Hydra Head Records Tricked Me into Liking Nu Metal

Earlier this week Hydra Head Records announced they were going out of business… kinda. I got sad—not because I was a huge fan of beard metal—because Hydra Head was a well-run label that spared no expense on their releases, supported their artists, and...

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Sep 16 2012, 3:00pm

Earlier this week Hydra Head Records announced they were going out of business… kinda. I got sad—not because I was a huge fan of beard metal—because Hydra Head was a well-run label that spared no expense on their releases, supported their artists, and were cool people. I’m not copping out saying, “Hey man, they did a cool thing… if that’s your thing,” I’m just not that into slow music and weed.

One of the Hydra Head HQs was on Calumet Street on Mission Hill in Boston. I lived across the street, and there were like three hundred bands in the neighborhood. There were different “houses” based on genre and Hydra Head was the “metal house.” If I stopped by they’d give me promos of stuff that I might like. That was really nice of them. Maybe giving away limited vinyl to casual metal fans just because you love sharing is why they went out of business.

So thank you Hydra Head for doing that, because using your filtering process helped me avoid shitty fake-Neurosis bands and stuff that probably sounded like Bloodlet. Also, thanks for informing me that my neighbor was in Old Man Gloom and I’d probably like them, and lastly thanks for putting out Prurient records.

Hydra Head and Big Wheel Recreation were actually both based on the same street, less than 70 homes away, and Bridge Nine records was located a few streets up on the hill. I’m pretty sure there was some slowcore label in the neighborhood too, but that shit was way too boring to even acknowledge. So yeah, boo-hoo. I’m sad that all these labels that were on my street are gone, that I found some of my hair on my pillow, and that my metabolism isn’t as fast as it was as a 20-year-old vegan. Shit happens. I don’t want you to feel bad about my aging; I want you to mourn the loss of an influential indie label.

Rather than give you a history of the label, or talk to you more about shitty Mission Hill apartments, I’d like to point out something important. When Hydra Head started in 1993, Nu metal wasn’t a genre yet. Why is that important? Well… it was easy to detect Nu metal by the mid-90s. The bands had to have a DJ, at least one wigger, a gimmick-guy like Wes Borland, and a white person with dreads. “Old” metal people hated it when Metallica started the trend of hessians cutting their hair, and it got really bad when Nu metal took over. Suddenly you had a lot more piercings, tribal ink, and shaved heads.

Simultaneously, there was a rise of “thinking man’s metal,” a joke slogan on a Hydra Head T-shirt, but a pretty accurate one. These were metal heads that attended non-community colleges, loved Sleep as much as graphic design, and usually had short hair too. Things were getting weird, and as Hydra Head and founder Aaron Turner’s band Isis got more popular, metal continued to be… less metal. Hydra Head were instrumental in metal’s change from suburban parking lot soundtrack to beardo designer high-art.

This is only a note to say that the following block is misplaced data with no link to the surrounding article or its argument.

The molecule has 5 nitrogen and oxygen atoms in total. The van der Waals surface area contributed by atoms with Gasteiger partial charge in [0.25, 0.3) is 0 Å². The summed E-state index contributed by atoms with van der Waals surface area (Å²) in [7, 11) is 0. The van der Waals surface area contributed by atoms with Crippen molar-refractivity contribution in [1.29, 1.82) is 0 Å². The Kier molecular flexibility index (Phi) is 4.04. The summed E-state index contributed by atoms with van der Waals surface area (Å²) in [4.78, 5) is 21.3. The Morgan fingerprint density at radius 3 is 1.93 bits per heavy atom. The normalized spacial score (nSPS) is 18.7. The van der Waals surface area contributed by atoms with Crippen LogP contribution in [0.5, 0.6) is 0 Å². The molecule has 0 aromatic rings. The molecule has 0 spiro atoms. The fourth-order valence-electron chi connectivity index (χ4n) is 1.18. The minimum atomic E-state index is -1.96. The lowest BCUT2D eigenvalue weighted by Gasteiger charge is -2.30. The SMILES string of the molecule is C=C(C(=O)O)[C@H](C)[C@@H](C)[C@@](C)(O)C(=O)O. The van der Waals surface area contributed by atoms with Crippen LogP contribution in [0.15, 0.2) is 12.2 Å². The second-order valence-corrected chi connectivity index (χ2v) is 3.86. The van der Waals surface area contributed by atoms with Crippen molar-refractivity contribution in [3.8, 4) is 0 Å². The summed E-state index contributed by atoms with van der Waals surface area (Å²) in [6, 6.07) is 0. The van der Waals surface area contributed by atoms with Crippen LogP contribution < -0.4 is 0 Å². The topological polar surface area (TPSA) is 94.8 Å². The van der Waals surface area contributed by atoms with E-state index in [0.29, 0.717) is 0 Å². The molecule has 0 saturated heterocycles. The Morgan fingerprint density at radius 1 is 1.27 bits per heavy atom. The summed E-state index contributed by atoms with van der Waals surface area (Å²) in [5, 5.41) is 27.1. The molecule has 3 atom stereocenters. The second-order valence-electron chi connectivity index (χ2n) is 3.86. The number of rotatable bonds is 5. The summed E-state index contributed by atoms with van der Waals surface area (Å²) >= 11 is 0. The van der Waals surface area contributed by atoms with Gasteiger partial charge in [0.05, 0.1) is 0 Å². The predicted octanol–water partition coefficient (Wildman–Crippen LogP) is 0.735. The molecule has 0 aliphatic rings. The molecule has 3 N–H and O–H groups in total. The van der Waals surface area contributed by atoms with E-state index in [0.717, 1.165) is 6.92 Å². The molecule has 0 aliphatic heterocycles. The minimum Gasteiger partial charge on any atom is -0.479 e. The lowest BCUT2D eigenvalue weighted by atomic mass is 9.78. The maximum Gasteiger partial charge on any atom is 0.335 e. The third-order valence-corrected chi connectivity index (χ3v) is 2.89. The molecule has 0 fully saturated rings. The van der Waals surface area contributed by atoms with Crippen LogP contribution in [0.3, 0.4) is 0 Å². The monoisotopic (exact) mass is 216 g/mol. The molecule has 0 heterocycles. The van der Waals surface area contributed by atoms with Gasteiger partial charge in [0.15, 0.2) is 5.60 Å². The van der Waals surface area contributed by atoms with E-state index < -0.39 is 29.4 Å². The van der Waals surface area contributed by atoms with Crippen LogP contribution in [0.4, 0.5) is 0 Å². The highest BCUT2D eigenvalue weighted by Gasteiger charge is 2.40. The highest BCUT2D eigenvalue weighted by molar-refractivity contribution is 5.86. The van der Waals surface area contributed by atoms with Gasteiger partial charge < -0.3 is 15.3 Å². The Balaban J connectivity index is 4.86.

This brings us to the present, a place where no one word can define a genre without some Pitchforker adding a descriptive noun and bumming me out. We now have so many fucking types of metal that again, it’s not really even metal because that’s not even a thing anymore. I know this because of a band on Hydra Head called Jesu. As you probably know Jesu is Justin Broadrick, his laptop, and sometimes a real live band. He’s the godfather of smart-guy (not girl, let’s be honest the genre is pretty much a men’s room) metal, so it’s fitting that he ended up on Hydra Head. He consistently garners great reviews that praise him for his cerebral approach to metal. Even in Godflesh he had a shaved head and wasn’t a hesher. I’m supposed to like Jesu because the music is a mix of Justin’s industrial metal roots, and shoegaze. I do like it, but I’m not an obsessive fan as most Jesu fans are. The reason for this is because they sound like the Deftones, and until music critics compare the Deftones to Slint or Red House Painters, or describe their music as, “evoking the feeling of depression through music, its melodies buried under so many oceans of impossibly slow sound” I can’t join the “amazing” train. Maybe if the Deftones ditched the DJ—who just plays “stuff” now—they’d be referred to “amazing” too, but they’re playing arenas and shit so they’re not sweating it I guess. Still, I don’t like that this sounds like Jesu, but “smart” people don’t like it. I don’t blame Hydra Head for metal snobbery, I’m just confused because both bands play heavy down-tuned music with some melodic undertones, and whispery vocals.

Maybe it’s because their name sucks, or that the majority of the band isn’t white, but the Deftones can’t get a fair shake. We can’t even blame their goatees as plenty of Pitchfork approved metal bands have them. Fuck, they even tried to make fun of Chino Moreno’s side project (I don’t know how to type the name because it’s just a bunch of crosses) with this jokey news blurb. Maybe they’ll be nicer when this drops. Until then, it’s a bummer that Hydra Head had to go, metal got too fucking weird, and selling vinyl in foil-stamped, die-cut, heavy stock album sleeves isn’t profitable after all. 

@AnthonyPops

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